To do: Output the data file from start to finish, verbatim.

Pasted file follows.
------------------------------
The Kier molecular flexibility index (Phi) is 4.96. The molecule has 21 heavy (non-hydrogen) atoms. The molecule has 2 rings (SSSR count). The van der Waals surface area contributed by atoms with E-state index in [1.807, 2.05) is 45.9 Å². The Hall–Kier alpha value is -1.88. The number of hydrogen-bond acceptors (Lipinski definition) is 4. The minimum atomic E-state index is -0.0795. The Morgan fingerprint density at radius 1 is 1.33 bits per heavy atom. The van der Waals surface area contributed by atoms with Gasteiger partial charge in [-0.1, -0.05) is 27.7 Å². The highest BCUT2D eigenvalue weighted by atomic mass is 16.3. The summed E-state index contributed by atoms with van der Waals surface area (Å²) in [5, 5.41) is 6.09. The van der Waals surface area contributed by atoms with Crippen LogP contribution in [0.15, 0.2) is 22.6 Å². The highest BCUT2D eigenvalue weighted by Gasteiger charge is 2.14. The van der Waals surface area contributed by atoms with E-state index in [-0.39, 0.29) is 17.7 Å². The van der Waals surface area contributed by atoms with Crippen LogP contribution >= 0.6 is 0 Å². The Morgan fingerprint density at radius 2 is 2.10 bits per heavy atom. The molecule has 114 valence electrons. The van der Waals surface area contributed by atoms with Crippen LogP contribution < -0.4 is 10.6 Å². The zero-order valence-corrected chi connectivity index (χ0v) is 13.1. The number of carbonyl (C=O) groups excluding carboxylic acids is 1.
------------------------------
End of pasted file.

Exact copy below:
The Kier molecular flexibility index (Phi) is 4.96. The molecule has 21 heavy (non-hydrogen) atoms. The molecule has 2 rings (SSSR count). The van der Waals surface area contributed by atoms with E-state index in [1.807, 2.05) is 45.9 Å². The Hall–Kier alpha value is -1.88. The number of hydrogen-bond acceptors (Lipinski definition) is 4. The minimum atomic E-state index is -0.0795. The Morgan fingerprint density at radius 1 is 1.33 bits per heavy atom. The van der Waals surface area contributed by atoms with Gasteiger partial charge in [-0.1, -0.05) is 27.7 Å². The highest BCUT2D eigenvalue weighted by atomic mass is 16.3. The summed E-state index contributed by atoms with van der Waals surface area (Å²) in [5, 5.41) is 6.09. The van der Waals surface area contributed by atoms with Crippen LogP contribution in [0.15, 0.2) is 22.6 Å². The highest BCUT2D eigenvalue weighted by Gasteiger charge is 2.14. The van der Waals surface area contributed by atoms with E-state index in [-0.39, 0.29) is 17.7 Å². The van der Waals surface area contributed by atoms with Crippen LogP contribution >= 0.6 is 0 Å². The Morgan fingerprint density at radius 2 is 2.10 bits per heavy atom. The molecule has 114 valence electrons. The van der Waals surface area contributed by atoms with Crippen LogP contribution < -0.4 is 10.6 Å². The zero-order valence-corrected chi connectivity index (χ0v) is 13.1. The number of carbonyl (C=O) groups excluding carboxylic acids is 1.